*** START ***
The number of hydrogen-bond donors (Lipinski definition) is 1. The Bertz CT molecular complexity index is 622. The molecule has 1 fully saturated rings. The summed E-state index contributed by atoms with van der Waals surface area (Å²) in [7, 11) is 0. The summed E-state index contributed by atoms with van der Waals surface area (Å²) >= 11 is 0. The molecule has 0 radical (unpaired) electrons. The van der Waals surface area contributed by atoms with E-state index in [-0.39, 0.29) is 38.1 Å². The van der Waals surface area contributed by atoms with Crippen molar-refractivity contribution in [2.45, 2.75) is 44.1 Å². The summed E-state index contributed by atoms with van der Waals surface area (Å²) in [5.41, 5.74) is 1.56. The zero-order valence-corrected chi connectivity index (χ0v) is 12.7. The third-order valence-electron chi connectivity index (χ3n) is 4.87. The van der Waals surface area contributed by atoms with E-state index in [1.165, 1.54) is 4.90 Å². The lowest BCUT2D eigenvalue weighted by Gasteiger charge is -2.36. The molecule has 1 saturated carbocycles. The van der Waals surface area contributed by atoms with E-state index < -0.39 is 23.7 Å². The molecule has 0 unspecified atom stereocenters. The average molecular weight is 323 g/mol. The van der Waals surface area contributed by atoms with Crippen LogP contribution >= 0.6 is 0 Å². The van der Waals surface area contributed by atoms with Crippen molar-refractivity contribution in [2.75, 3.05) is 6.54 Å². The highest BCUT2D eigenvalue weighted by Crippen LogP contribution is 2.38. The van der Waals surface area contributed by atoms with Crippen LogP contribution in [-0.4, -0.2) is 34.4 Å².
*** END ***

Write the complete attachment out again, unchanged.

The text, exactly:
The number of hydrogen-bond donors (Lipinski definition) is 1. The Bertz CT molecular complexity index is 622. The molecule has 1 fully saturated rings. The summed E-state index contributed by atoms with van der Waals surface area (Å²) in [7, 11) is 0. The summed E-state index contributed by atoms with van der Waals surface area (Å²) >= 11 is 0. The molecule has 0 radical (unpaired) electrons. The van der Waals surface area contributed by atoms with E-state index in [-0.39, 0.29) is 38.1 Å². The van der Waals surface area contributed by atoms with Crippen molar-refractivity contribution in [2.45, 2.75) is 44.1 Å². The summed E-state index contributed by atoms with van der Waals surface area (Å²) in [5.41, 5.74) is 1.56. The zero-order valence-corrected chi connectivity index (χ0v) is 12.7. The third-order valence-electron chi connectivity index (χ3n) is 4.87. The van der Waals surface area contributed by atoms with E-state index in [1.165, 1.54) is 4.90 Å². The lowest BCUT2D eigenvalue weighted by Gasteiger charge is -2.36. The molecule has 1 saturated carbocycles. The van der Waals surface area contributed by atoms with E-state index < -0.39 is 23.7 Å². The molecule has 0 unspecified atom stereocenters. The average molecular weight is 323 g/mol. The van der Waals surface area contributed by atoms with Crippen LogP contribution >= 0.6 is 0 Å². The van der Waals surface area contributed by atoms with Crippen molar-refractivity contribution in [2.75, 3.05) is 6.54 Å². The highest BCUT2D eigenvalue weighted by Crippen LogP contribution is 2.38. The van der Waals surface area contributed by atoms with Crippen LogP contribution in [-0.4, -0.2) is 34.4 Å².